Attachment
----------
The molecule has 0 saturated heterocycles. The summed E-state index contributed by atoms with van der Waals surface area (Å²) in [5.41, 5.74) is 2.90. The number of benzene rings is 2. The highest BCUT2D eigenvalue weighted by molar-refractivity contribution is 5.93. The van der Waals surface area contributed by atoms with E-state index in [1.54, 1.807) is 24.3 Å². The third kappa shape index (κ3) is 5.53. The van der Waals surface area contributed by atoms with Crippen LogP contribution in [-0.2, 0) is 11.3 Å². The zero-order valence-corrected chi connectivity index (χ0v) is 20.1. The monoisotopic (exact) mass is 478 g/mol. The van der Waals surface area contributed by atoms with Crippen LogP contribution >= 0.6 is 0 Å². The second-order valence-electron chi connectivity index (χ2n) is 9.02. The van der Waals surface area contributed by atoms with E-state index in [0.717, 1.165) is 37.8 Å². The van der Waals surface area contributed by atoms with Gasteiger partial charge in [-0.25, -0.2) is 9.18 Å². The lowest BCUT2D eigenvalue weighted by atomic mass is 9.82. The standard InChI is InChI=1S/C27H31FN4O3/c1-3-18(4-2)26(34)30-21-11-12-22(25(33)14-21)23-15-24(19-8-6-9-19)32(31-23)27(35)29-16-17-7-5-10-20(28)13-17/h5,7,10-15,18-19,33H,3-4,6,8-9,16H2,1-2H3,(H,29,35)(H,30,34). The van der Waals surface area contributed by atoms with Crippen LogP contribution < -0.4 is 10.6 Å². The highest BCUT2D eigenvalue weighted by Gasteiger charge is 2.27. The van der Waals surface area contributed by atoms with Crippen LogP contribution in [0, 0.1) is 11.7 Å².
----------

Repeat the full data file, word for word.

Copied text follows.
The molecule has 0 saturated heterocycles. The summed E-state index contributed by atoms with van der Waals surface area (Å²) in [5.41, 5.74) is 2.90. The number of benzene rings is 2. The highest BCUT2D eigenvalue weighted by molar-refractivity contribution is 5.93. The van der Waals surface area contributed by atoms with E-state index in [1.54, 1.807) is 24.3 Å². The third kappa shape index (κ3) is 5.53. The van der Waals surface area contributed by atoms with Crippen LogP contribution in [-0.2, 0) is 11.3 Å². The zero-order valence-corrected chi connectivity index (χ0v) is 20.1. The monoisotopic (exact) mass is 478 g/mol. The van der Waals surface area contributed by atoms with Crippen LogP contribution >= 0.6 is 0 Å². The second-order valence-electron chi connectivity index (χ2n) is 9.02. The van der Waals surface area contributed by atoms with E-state index in [0.717, 1.165) is 37.8 Å². The van der Waals surface area contributed by atoms with Gasteiger partial charge in [-0.25, -0.2) is 9.18 Å². The lowest BCUT2D eigenvalue weighted by atomic mass is 9.82. The standard InChI is InChI=1S/C27H31FN4O3/c1-3-18(4-2)26(34)30-21-11-12-22(25(33)14-21)23-15-24(19-8-6-9-19)32(31-23)27(35)29-16-17-7-5-10-20(28)13-17/h5,7,10-15,18-19,33H,3-4,6,8-9,16H2,1-2H3,(H,29,35)(H,30,34). The van der Waals surface area contributed by atoms with Crippen LogP contribution < -0.4 is 10.6 Å². The highest BCUT2D eigenvalue weighted by Gasteiger charge is 2.27. The van der Waals surface area contributed by atoms with Crippen LogP contribution in [0, 0.1) is 11.7 Å².